text-decoration: none;
padding: .2em 1em;
border-style: outset;
border-color: #8DA5F1;
border-width: 3px;
color: #fff;
background-color: #6699CC;
}

#navbar3 ul li a.button:visited {
font-size: 14px;
font-weight: bold;
text-decoration: none;
color: #B4B4FB;
border-style: outset;
border-color: #8DA5F1;
border-width: 3px;
background-color: #FFFFCE;
}

#navbar3 ul li a:hover {
color: #000;
border-style: outset;
border-color: #F4F707;
border-width: 2px;
background-color: #FFCC33;
}


#footer {
margin: 0;
padding: 5px;
list-style-type: none;
text-align: center;
background-color: #0d1d50;
border-style: groove;
border-color: #708090;
}

BLiZZaRD
11-21-2007, 08:46 PM
if the only thing you want different is the background color, then only set that.

You will make one set for all divs, then set your classes changing only the backgrounds.

To call them then would be something like this:



<body>
<div class="main">
content here
</div>
<div class="first">
first div content
</div>
<div class="second"
more content
</div>
etc...

Grey
11-21-2007, 09:34 PM
Do you mean like this ?


.navbar3 ul li { display: inline; }

.navbar3 ul li a {
text-decoration: none;
padding: .2em 1em;
border-style: outset;
border-color: #8DA5F1;
border-width: 3px;
color: #fff;
background-color: #6699CC;
}

.navbar3 ul li a.button:visited {
font-size: 14px;
font-weight: bold;
text-decoration: none;
color: #B4B4FB;
border-style: outset;
border-color: #8DA5F1;
border-width: 3px;
background-color: #FFFFCE;
}

.navbar3 ul li a:hover {
color: #000;
border-style: outset;
border-color: #F4F707;
border-width: 2px;
background-color: #FFCC33;
}



<div class="navbar3">
<ul>
<li><a href="#top"> Top of page</a><li></ul></div>

Moshambi
11-21-2007, 09:59 PM
im no expert or anything, but i think that is what he means. also, i was gonna say that i think since you have:



.navbar3 ul li a {
text-decoration: none;
padding: .2em 1em;
border-style: outset;
border-color: #8DA5F1;
border-width: 3px;
color: #fff;
background-color: #6699CC;
}

.navbar3 ul li a.button:visited {
font-size: 14px;
font-weight: bold;
text-decoration: none;
color: #B4B4FB;
border-style: outset;
border-color: #8DA5F1;
border-width: 3px;
background-color: #FFFFCE;
}

.navbar3 ul li a:hover {
color: #000;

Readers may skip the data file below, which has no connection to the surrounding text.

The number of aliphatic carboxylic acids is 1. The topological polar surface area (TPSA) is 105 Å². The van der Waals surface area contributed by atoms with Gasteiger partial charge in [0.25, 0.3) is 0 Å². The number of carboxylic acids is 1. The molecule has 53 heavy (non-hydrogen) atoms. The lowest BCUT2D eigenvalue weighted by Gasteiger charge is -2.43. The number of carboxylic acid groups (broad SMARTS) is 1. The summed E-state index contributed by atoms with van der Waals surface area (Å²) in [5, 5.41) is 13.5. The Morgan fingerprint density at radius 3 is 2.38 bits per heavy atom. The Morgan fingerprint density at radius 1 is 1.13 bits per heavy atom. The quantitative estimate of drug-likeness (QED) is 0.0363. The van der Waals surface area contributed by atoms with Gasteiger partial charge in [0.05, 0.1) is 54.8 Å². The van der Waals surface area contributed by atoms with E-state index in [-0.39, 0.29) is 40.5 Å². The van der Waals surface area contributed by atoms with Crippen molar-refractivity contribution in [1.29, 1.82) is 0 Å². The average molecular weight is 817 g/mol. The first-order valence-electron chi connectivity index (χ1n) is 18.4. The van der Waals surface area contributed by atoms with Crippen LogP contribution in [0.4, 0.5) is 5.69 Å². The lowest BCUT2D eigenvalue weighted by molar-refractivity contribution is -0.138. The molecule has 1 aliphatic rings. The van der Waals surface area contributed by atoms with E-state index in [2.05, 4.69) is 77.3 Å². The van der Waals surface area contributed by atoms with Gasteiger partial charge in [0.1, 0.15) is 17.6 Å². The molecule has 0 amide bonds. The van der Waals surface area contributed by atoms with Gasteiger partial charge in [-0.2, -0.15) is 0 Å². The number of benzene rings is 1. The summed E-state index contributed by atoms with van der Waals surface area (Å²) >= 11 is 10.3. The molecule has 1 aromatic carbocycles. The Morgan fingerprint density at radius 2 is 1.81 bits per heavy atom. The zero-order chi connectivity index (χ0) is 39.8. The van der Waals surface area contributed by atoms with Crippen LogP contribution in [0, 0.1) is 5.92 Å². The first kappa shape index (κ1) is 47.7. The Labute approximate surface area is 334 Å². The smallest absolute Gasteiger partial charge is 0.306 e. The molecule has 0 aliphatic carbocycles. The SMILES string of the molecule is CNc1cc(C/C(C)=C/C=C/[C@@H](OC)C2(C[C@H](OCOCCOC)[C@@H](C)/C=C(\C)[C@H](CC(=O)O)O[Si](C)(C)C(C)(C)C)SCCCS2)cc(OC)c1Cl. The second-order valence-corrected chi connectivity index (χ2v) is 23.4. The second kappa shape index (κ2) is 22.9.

border-style: outset;
border-color: #F4F707;
border-width: 2px;
background-color: #FFCC33;
}


you have the color changing the ul li elements in each one of those?

idk if im right about that or anything but just thought i would ask/point it out

Grey
11-21-2007, 10:07 PM
Yikes, I'm getting more confused by the minute...I'm sorry, I'm just not getting this one.

Moshambi
11-21-2007, 10:10 PM
Do you mean like this ?

.navbar3 ul li { display: inline; }

.navbar3 ul li a {
text-decoration: none;
padding: .2em 1em;
border-style: outset;
border-color: #8DA5F1;
border-width: 3px;
color: #fff;
background-color: #6699CC;
}

.navbar3 ul li a.button:visited {
font-size: 14px;
font-weight: bold;
text-decoration: none;
color: #B4B4FB;
border-style: outset;
border-color: #8DA5F1;
border-width: 3px;
background-color: #FFFFCE;
}

.navbar3 ul li a:hover {
color: #000;
border-style: outset;
border-color: #F4F707;
border-width: 2px;
background-color: #FFCC33;
}



<div class="navbar3">
<ul>
<li><a href="#top"> Top of page</a><li></ul></div>


i think that is exactly what blizzard was saying...about how to use the classes. i didnt mean to confuse you by throwing in my other rambling...

Grey
11-21-2007, 10:14 PM
Yes I got it..Blizzard was correct.. I got it to work the way he and your goodself suggested thank you :)

boogyman
11-21-2007, 10:45 PM
Do you mean like this ?

.navbar3 ul li { display: inline; }

.navbar3 ul li a {
text-decoration: none;
padding: .2em 1em;
border-style: outset;
border-color: #8DA5F1;
border-width: 3px;
color: #fff;
background-color: #6699CC;
}

.navbar3 ul li a.button:visited {
font-size: 14px;
font-weight: bold;
text-decoration: none;
color: #B4B4FB;
border-style: outset;
border-color: #8DA5F1;
border-width: 3px;
background-color: #FFFFCE;
}

.navbar3 ul li a:hover {